Coast Guard men and women who serve on Law Enforcement, Port Security or Maritime Safety and Security Teams, must comply with specific physical standards.
The Deployable Operations Group is seeking at least 100 of the Coast Guard's finest junior officers and enlisted personnel to compete for the DOG's tactical billets by applying for the assessment and selection program, a rigorous week-long test of physical strength and mental savvy that also includes specialized training.
"I count on 'dogs that hunt' in all that I do," said Adm. Thad Allen, Coast Guard Commandant. "This command is organizationally that animal. It will be there for the American people - in the aftermath of a terrorist attack, a devastating hurricane or in response to a major oil spill." To become part of this animal, anyone with an interest in law enforcement should apply to attend the A&S program, which provides the basis for filling the tactical billets in the DOG's Deployable Specialized Forces. Specifically, the program focuses on filling the tactical billets on these DOG DSFs: Maritime Safety and Security Teams, the Maritime Security Response Team and Tactical Law Enforcement Teams.
The DOG, established in July 2007, provides the Coast Guard and interagency partners a one-stop shop for adaptive forces readily deployable to respond to the threats facing the United States. The DOG conducts its A&S program once a year on the Massachusetts Military Reservation, located on the same land as Air Station Cape Cod, Mass.
The A&S program offers a unique training opportunity. "It is a great way to see what the DSFs are all about and get some training you'll probably never get anywhere else," said MKCM Darrick Dewitt, the DOG's command master chief. "And, it will help you to make an educated decision down the road" about requesting to fill a DSF tactical billet.
The week-long program, run by top subject matter experts from the six types of DSFs, is grueling as it "tests for aptitude and ability to successfully integrate into one of our DSFs," said Capt. Mark Hemann, the DOG's division head for training and standardization.
Before their departure, the candidates receive feedback and find out if they have passed the program. The DOG and CG Personnel Command then work together, factoring in other assignment considerations, to fill the approximately 120 three-year tactical billets that are available each year.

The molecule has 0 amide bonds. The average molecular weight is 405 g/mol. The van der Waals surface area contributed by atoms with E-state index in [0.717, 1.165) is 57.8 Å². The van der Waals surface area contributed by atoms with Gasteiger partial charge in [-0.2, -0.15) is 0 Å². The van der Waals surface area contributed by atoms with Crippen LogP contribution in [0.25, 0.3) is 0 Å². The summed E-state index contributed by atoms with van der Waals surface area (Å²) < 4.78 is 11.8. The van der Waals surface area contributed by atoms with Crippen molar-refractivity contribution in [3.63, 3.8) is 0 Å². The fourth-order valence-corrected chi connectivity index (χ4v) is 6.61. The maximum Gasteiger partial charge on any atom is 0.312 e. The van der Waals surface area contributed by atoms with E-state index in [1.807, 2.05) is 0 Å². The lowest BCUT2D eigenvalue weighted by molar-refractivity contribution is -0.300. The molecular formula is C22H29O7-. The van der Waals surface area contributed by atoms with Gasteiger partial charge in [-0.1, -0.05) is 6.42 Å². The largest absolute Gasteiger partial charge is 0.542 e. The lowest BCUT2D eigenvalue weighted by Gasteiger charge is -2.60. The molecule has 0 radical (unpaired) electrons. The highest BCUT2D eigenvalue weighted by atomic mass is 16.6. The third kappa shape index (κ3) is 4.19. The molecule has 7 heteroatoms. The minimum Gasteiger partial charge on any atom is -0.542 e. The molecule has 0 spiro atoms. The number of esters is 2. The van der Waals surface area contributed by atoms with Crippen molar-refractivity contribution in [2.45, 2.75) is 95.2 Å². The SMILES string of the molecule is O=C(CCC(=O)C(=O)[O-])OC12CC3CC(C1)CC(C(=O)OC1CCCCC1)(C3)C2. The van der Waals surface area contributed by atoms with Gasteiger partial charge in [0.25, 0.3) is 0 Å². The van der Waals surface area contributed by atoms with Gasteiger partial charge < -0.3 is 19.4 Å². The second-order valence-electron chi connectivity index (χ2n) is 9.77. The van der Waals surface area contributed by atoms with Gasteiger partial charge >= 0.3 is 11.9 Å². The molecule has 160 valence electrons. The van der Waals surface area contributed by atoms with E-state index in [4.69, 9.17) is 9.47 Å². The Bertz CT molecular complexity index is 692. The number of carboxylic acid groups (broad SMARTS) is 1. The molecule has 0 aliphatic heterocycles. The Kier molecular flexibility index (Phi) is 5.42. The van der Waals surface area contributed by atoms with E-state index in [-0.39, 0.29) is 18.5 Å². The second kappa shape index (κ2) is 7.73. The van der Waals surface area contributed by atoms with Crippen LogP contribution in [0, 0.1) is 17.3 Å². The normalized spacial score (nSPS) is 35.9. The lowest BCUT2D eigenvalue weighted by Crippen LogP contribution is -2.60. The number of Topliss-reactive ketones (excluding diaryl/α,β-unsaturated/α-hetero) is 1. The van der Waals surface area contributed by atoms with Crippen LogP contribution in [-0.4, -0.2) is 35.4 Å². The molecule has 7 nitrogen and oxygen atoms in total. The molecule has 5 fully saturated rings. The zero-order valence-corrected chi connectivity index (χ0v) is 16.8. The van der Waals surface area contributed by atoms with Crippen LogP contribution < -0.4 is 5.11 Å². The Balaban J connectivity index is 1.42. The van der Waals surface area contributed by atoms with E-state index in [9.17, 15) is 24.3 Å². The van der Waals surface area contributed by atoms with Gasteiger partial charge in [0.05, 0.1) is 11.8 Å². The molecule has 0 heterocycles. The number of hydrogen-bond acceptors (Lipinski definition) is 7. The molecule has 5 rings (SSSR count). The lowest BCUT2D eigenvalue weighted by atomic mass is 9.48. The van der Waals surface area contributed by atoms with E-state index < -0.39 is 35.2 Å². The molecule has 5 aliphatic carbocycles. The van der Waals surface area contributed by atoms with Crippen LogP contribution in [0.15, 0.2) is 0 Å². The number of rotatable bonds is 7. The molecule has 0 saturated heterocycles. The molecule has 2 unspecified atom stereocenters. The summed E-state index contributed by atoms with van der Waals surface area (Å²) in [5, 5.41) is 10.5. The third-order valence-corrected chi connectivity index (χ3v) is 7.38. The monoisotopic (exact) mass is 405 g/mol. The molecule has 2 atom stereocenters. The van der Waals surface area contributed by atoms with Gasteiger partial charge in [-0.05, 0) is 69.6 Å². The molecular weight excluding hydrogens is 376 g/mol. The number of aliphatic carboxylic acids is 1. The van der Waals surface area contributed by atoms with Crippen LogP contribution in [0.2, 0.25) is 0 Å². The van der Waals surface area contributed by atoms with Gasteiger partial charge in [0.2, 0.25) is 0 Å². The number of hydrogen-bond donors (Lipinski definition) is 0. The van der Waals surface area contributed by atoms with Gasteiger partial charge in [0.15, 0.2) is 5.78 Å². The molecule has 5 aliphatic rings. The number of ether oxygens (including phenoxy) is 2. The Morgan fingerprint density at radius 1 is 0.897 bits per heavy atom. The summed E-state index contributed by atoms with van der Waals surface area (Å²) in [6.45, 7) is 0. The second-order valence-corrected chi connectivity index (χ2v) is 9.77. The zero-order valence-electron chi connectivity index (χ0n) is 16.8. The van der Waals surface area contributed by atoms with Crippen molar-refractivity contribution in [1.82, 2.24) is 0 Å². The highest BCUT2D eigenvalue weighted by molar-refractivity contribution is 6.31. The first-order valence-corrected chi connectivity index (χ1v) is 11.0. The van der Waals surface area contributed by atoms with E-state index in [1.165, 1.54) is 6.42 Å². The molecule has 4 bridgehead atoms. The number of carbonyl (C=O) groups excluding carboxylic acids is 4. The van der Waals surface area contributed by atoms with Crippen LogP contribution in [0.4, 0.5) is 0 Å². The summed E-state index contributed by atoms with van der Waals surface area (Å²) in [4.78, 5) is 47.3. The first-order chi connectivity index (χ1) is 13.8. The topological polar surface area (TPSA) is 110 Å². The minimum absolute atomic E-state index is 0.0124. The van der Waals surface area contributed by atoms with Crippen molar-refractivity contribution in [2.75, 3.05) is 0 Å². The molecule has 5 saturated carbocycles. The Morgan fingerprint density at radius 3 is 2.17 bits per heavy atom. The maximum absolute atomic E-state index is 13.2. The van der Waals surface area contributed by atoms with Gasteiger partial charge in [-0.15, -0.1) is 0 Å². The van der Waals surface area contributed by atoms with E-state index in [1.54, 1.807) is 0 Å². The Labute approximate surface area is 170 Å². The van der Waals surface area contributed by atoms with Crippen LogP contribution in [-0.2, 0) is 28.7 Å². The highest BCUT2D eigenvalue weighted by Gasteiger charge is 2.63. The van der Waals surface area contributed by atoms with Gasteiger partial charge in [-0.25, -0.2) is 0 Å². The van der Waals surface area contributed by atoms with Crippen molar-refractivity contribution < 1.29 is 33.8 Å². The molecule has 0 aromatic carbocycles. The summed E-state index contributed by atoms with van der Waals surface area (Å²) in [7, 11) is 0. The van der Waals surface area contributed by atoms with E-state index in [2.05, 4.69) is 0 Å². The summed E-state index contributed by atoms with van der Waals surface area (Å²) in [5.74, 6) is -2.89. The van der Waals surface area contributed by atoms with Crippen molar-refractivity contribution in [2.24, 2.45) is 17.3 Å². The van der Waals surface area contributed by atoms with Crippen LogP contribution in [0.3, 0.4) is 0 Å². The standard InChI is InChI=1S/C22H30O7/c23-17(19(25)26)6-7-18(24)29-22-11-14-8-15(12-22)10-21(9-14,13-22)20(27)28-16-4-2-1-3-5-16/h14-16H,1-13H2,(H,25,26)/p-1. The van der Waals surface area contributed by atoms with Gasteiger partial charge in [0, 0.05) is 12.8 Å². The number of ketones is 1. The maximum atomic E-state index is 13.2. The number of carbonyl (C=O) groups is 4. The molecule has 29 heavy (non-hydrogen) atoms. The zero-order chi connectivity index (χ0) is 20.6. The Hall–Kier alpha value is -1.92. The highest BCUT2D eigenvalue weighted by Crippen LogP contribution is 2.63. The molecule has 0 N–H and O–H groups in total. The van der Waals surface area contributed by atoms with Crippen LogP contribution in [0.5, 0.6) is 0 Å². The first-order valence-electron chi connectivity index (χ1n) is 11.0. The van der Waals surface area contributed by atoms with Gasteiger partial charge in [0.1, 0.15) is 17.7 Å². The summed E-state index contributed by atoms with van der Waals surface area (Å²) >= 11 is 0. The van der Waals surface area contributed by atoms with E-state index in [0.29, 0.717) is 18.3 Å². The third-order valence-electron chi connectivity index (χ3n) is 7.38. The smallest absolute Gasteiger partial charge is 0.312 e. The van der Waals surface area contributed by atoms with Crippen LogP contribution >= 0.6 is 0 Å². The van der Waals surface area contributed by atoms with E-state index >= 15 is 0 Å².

The A&S program is similar to the Department of Defense's selection process of special force units, said Hemann, who noted it may not be as intensive, but it has the same objective.
"We're putting people in a stressful environment - 10 percent is physical, 90 percent is mental," said Hemann, who emphasized that the process pushes the candidates hard under timed conditions and tests their responses when they are tired. The program draws out the true leaders and quickly makes it apparent for others that tactical law enforcement is not for them.
Tests include physical training such as climbing up a caving ladder to simulate boarding a vessel, climbing down a repel tower to simulate a vertical insertion, a leadership reaction course, marksmanship and computerized simulations to test judgment.
At the A&S program, all candidates - officer and enlisted - are on equal footing, and most of the instructors are enlisted personnel. Junior officers are particularly encouraged to apply. Officers who compete in the A&S program should know that their future assignments will be determined to a much greater extent by their performance records as documented in their OERs than by the DOG assessments.
"All commanding officers and officers-in-charge are strongly encouraged to send forward the applications of any officers and enlisted personnel who have expressed a strong interest in these tactical billets," said Vice Adm. Vivien Crea, Vice Commandant.
Graduates of the Coast Guard's Maritime Law Enforcement Academy boarding officer or boarding team member courses are well-suited for the A&S program. "Someone who has gone through the MLEA has an excellent appreciation and understanding of the Coast Guard's law enforcement mission with the basic skills and training necessary to be successful DOG members," said Cmdr. Mark Wilbert, the MLEA's commanding officer. "It's an excellent opportunity for our graduates who currently are not in tactical billets to take their training and expertise to another level within the law enforcement field."
Also, deployed personnel who aren't able to attend the A&S program may take a local PT test; evaluators then will review the relevant records to make a recommendation. Personnel with past deployments have a great potential for successful integration into a DOG DSF, said Hemann.
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